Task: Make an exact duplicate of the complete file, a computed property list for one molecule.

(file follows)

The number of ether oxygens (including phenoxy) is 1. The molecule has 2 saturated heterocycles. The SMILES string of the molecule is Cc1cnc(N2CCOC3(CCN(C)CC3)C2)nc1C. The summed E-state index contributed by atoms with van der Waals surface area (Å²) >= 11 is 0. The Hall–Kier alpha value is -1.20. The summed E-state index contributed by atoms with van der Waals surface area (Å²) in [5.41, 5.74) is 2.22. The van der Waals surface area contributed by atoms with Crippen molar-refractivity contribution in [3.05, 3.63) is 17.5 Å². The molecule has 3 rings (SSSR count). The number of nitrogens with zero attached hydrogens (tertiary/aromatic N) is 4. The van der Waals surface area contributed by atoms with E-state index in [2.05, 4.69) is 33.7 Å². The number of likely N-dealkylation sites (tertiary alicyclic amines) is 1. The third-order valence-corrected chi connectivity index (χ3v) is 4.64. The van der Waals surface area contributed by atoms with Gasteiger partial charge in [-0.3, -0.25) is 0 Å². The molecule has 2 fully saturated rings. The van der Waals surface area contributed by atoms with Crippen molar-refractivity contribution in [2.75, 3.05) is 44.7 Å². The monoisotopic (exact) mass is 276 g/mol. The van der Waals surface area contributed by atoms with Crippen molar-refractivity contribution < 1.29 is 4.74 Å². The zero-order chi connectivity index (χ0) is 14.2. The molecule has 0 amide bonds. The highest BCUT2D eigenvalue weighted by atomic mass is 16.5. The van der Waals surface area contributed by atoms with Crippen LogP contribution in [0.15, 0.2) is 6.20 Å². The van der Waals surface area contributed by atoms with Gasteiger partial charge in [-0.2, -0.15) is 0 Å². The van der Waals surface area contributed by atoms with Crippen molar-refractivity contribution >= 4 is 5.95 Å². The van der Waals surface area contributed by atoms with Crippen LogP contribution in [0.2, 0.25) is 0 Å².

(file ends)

The number of ether oxygens (including phenoxy) is 1. The molecule has 2 saturated heterocycles. The SMILES string of the molecule is Cc1cnc(N2CCOC3(CCN(C)CC3)C2)nc1C. The summed E-state index contributed by atoms with van der Waals surface area (Å²) >= 11 is 0. The Hall–Kier alpha value is -1.20. The summed E-state index contributed by atoms with van der Waals surface area (Å²) in [5.41, 5.74) is 2.22. The van der Waals surface area contributed by atoms with Crippen molar-refractivity contribution in [3.05, 3.63) is 17.5 Å². The molecule has 3 rings (SSSR count). The number of nitrogens with zero attached hydrogens (tertiary/aromatic N) is 4. The van der Waals surface area contributed by atoms with E-state index in [2.05, 4.69) is 33.7 Å². The number of likely N-dealkylation sites (tertiary alicyclic amines) is 1. The third-order valence-corrected chi connectivity index (χ3v) is 4.64. The van der Waals surface area contributed by atoms with Gasteiger partial charge in [-0.3, -0.25) is 0 Å². The molecule has 2 fully saturated rings. The van der Waals surface area contributed by atoms with Crippen molar-refractivity contribution in [2.75, 3.05) is 44.7 Å². The monoisotopic (exact) mass is 276 g/mol. The van der Waals surface area contributed by atoms with Crippen molar-refractivity contribution < 1.29 is 4.74 Å². The zero-order chi connectivity index (χ0) is 14.2. The molecule has 0 amide bonds. The highest BCUT2D eigenvalue weighted by atomic mass is 16.5. The van der Waals surface area contributed by atoms with Crippen LogP contribution in [0.15, 0.2) is 6.20 Å². The van der Waals surface area contributed by atoms with Gasteiger partial charge in [-0.2, -0.15) is 0 Å². The van der Waals surface area contributed by atoms with Crippen molar-refractivity contribution >= 4 is 5.95 Å². The van der Waals surface area contributed by atoms with Crippen LogP contribution in [0.2, 0.25) is 0 Å².